Now the legal attack: an iPhone is a general computing device, just like for example a Windows desktop PC. Anybody can install anything they want (including operating systems not created by Microsoft) on a PC, as well as any software they want to, with or without Microsoft’s approval.

    Would you be okay with that not being the case? Would you be okay with Microsoft only allowing people to install operating systems and software which Microsoft approves of, and only through an operating system and software market that Microsoft has absolute control over?

    You would be nuts to answer yes; to grant absolute full software control over all PCs to Microsoft. It would cripple the competition and potential innovations of an open marketplace. It would arguably be anti-competitive; nobody would be able to effectively market software without undue burden of extracting approval from Microsoft, which could (as it does in Apple’s case) include the onus of paying money to even begin to develop for the platform at all.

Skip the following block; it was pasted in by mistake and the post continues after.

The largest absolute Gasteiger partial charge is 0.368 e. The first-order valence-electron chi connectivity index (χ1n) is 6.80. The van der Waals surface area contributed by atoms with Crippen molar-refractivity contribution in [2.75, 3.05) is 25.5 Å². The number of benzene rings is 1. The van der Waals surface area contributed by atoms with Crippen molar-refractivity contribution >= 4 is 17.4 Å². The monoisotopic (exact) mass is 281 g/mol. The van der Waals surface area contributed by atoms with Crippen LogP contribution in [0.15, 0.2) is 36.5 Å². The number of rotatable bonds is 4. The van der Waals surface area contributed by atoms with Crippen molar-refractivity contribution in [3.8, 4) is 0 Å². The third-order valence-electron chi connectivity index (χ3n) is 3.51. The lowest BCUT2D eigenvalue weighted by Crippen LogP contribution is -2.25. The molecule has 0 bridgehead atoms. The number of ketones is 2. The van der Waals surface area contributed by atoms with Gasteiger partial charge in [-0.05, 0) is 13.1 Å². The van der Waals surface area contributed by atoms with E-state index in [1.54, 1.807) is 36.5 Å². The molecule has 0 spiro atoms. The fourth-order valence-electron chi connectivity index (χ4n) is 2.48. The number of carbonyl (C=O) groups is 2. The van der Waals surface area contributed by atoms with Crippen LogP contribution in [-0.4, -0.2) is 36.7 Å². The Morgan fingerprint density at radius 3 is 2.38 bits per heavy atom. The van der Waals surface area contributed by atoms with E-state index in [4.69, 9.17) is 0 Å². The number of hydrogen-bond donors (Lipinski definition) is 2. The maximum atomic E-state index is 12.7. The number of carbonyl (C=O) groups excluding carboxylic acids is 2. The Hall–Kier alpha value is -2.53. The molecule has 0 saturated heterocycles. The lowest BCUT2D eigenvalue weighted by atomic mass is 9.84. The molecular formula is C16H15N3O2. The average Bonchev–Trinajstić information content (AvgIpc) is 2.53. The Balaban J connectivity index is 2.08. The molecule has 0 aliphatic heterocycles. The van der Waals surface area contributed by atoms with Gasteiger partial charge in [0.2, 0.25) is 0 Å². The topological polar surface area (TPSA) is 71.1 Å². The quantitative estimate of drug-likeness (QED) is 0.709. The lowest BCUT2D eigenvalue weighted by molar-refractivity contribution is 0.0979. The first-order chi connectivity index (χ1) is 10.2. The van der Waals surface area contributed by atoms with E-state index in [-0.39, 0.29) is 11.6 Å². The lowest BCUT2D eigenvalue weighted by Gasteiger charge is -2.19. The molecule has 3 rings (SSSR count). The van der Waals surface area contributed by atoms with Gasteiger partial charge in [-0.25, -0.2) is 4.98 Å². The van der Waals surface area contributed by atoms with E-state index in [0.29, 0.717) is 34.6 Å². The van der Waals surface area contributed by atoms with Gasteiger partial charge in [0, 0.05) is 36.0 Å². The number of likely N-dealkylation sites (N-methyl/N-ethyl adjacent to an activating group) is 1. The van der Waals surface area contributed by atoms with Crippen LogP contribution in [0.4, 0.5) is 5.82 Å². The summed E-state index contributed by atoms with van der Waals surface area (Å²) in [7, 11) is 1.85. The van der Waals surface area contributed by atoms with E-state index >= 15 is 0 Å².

The situation with the iPhone is exactly analogous. Apple has absolute censorship control over what software can be marketed (and therefore, effectively, over what can be developed) for a general computing platform; moreover, developers must pay a steep annual fee for the privilege of even having their software considered, at all, for inclusion in the app store; where software is frequently rejected from developers who paid a fee to have it considered and now must at times fundamentally redesign (and therefore redevelop) their software.

    It is crystal clear that Apple is both anti-competitive and abusive of a monopoly control of operating systems and software available on their platform in this regard. It is shocking that they get away with this.

    Here’s a summary of objections the EFF has to Apple’s developer agreement, which is explicitly anti-competitive in writing; for example that devs may not jailbreak development devices; devs may not distribute rejected apps in alternative app stores: https://www.cultofmac.com/308364/electronic-frontier-foundation-fighting-apple-new-app/